Questions you may have

What is a doula?

“Doula” (pronounced “doola”) is a Greek word meaning “woman servant or caregiver”. It now refers to an experienced woman who offers emotional and practical support to a woman (or couple) before, during and after childbirth. This is not a new concept. It used to be the case that the womenfolk within the immediate and extended family (mothers/sisters/grandmother etc…) would be on hand to provide the nurturing role for the new mother, to guide by experience and help with the practicalities that need to be performed before, during and after a woman gives birth to a baby. However due to modern day factors many women do not have family nearby. Thus the role of paid doulas has evolved.

A doula believes in “mothering the mother” – enabling a woman to have the most satisfying and empowered time that she can during pregnancy, birth and the early days as a new mum. This type of support also helps the whole family to relax and enjoy the experience.

Back to top

Who can use a doula?


  • first, second, third…. pregnancies
  • whether your pregnancy is classed as high or low risk
  • you plan to have your baby at home, in hospital or in a birth centre
  • you already have a planned birth companion (e.g. your partner, family member)
  • you are having an elective c-section
  • births in NHS or Private hospitals
  • you wish to have a VBAC or HBAC
  • you are pregnant with twins or multiples

Back to top

What are the benefits of having a doula?

Unfortunately it is no longer the case that women have the same midwife caring for them throughout their pregnancy and labour and with the growing pressures on the NHS a vital element has been lost: continuity of care. Doulas can provide continuous support from early pregnancy right through to the first few months with baby.

Research has shown that having continuous support from a doula during labour/birth;

  • shortens first-time labour by an average of 2 hours
  • decreases the chance of caesarean section by 50%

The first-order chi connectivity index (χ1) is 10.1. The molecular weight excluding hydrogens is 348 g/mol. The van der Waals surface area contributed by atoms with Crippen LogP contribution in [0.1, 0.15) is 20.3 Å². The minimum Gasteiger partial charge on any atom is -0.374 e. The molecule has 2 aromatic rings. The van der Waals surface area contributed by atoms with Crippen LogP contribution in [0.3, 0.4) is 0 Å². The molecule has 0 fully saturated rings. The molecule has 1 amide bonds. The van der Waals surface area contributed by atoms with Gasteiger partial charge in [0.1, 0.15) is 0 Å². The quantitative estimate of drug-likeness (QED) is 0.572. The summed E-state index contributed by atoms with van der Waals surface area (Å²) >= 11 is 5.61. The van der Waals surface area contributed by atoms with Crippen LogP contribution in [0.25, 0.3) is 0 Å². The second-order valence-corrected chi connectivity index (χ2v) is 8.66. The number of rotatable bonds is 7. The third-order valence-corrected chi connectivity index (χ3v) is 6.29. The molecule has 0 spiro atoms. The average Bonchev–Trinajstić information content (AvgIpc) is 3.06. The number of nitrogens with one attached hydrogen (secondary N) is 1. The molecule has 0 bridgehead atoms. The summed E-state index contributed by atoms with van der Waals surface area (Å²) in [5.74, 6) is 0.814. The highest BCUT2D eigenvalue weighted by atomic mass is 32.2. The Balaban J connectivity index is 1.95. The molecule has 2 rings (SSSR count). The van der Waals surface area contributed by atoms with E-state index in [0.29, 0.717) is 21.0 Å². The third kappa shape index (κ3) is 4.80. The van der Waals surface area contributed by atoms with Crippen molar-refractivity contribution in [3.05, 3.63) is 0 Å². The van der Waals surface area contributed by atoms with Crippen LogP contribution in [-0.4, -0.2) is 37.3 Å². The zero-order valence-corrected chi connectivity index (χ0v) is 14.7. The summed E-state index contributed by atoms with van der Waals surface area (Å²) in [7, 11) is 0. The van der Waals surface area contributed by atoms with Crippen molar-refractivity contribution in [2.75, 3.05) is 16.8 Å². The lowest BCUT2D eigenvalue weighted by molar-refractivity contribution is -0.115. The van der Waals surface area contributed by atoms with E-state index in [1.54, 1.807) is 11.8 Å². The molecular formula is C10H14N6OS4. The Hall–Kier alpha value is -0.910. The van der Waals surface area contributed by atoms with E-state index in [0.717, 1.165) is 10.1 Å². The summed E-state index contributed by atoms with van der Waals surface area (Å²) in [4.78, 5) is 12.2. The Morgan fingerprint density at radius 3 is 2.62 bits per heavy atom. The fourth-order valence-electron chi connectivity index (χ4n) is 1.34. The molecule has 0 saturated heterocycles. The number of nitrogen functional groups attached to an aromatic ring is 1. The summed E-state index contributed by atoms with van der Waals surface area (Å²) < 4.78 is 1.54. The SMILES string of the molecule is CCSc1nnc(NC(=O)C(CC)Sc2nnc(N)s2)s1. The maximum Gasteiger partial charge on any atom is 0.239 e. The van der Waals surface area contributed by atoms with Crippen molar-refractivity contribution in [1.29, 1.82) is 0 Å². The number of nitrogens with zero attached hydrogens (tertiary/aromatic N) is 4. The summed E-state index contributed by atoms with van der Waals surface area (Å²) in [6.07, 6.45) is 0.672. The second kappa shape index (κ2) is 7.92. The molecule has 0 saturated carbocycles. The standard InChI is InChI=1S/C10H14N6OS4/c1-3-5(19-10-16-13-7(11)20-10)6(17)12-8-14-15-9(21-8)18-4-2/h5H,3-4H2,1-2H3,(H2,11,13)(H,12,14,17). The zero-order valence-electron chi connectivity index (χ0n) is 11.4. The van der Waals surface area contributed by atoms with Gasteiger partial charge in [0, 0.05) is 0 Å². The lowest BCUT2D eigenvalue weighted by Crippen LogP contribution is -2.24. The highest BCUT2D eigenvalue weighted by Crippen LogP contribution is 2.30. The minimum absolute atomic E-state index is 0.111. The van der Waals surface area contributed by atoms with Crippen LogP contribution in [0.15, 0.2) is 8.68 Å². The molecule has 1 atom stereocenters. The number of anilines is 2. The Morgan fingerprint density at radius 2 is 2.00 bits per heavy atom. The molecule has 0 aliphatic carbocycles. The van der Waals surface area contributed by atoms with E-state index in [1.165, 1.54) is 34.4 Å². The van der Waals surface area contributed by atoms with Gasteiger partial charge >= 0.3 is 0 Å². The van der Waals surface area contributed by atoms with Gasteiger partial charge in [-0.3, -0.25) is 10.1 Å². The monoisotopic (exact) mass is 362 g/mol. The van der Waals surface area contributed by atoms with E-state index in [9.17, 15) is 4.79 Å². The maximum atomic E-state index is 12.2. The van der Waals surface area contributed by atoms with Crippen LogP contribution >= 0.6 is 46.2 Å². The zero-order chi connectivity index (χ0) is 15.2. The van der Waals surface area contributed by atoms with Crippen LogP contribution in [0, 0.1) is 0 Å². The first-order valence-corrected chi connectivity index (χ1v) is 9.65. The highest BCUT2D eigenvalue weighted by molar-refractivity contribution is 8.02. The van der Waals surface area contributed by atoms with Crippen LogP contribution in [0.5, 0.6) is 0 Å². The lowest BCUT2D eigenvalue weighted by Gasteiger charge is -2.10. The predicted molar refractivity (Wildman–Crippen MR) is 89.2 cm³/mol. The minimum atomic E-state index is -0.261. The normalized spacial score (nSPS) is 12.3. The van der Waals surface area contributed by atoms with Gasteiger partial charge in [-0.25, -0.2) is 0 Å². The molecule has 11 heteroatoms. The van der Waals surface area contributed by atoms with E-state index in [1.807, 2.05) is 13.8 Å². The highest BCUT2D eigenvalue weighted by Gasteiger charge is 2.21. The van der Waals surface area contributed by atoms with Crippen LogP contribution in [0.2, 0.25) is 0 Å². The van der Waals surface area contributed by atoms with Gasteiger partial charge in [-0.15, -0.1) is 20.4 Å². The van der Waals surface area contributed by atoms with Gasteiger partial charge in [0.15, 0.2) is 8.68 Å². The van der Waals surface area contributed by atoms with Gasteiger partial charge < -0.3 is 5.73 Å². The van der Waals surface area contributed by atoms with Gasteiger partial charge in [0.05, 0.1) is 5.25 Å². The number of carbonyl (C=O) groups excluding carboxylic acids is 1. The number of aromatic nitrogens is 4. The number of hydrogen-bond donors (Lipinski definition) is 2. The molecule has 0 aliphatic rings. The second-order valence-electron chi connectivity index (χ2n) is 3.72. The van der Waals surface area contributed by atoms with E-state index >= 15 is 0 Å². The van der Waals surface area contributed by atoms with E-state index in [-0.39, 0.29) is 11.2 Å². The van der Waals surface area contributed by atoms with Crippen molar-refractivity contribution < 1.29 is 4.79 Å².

• decreases the need for pain medication
  • helps partners participate with confidence
  • increases success in breastfeeding

Back to top

How does the ‘on call’ period work?

The on call period runs from the 38th week of pregnancy until your baby arrives.  We can be contacted 24/7. If your baby arrives early (before 38 weeks) or late (after 42 weeks) we will do our utmost to be available to you.

Back to top

Do you have a ‘back-up’ plan?

YES, we at Surrey Doulas work together as ‘back-ups’ for each other. We also have a very good support network with other local doulas and often call on each other to help with back-up or shared care arrangements if necessary.

Back to top

Does a doula replace my midwife?

A doula does not undertake a clinical role and is not intended to replace any of the medical staff, including midwives, concerned with the birth of your baby.  Your doula is there to provide continuous practical and emotional support to you and your partner during the birth of your baby. Your doula works for you, not your caregiver or hospital.

Back to top

Will a doula make decisions on my behalf?

A doula does not give advice and will never make decisions for you on your behalf. We are there to ensure you have all the necessary information to make an informed decision. We are there to support you in the decisions you make  and ensure your wishes/birth plans are listened to.

Back to top

Will having a doula support my partner?

YES! We are not there to replace your partner, unless he/she specifically does not want to be involved . Having a doula can actually encourage your partner to take an active role in the birth of your baby and support you as a couple in birthing and caring for your baby. Many partners can feel overwhelmed with the ‘responsibility’ of being the sole birth partner: by hiring a doula this responsibility is lifted and partners are less fearful and can relax and enjoy the whole experience more fully. This is so important as adrenalin can inhibit your labour hormones. A relaxed partner really can lead to a quicker labour – you can focus on birthing and not worrying about your partner.

Back to top

Can I use a doula if I am having a planned caesarean section?

Yes, but you will need to check your hospital policy on how many birth companions are allowed in to theatre.  A doula can bring in another set of hands, eyes and ears to help you to prepare for birth.  She can help you get answers to your questions, explain protocols and procedures and create birth preferences for a caesarean section (yes, you do have choices – even during a c-section!).  If baby needs to go the special care unit a doula can stay with mum or the baby ensuring that neither are alone.

Back to top

What is Shared Care?

Shared Care is where we work together to cover your on-call period. Both doulas would attend the antenatal sessions so that we both know you (and your partner) and your birth preferences. We might offer shared care if we have a client whose EDD overlaps with your dates or if we have holidays booked etc. Shared Care is often seen as beneficial as you get to have the benefit of both doulas’ experience. There is no extra charge for shared care arrangement – so effectively you are getting two doulas for the price of one!

Back to top

What area do we cover?

We are able to support births in a large geographical area including those in Surrey, Middlesex and Central London.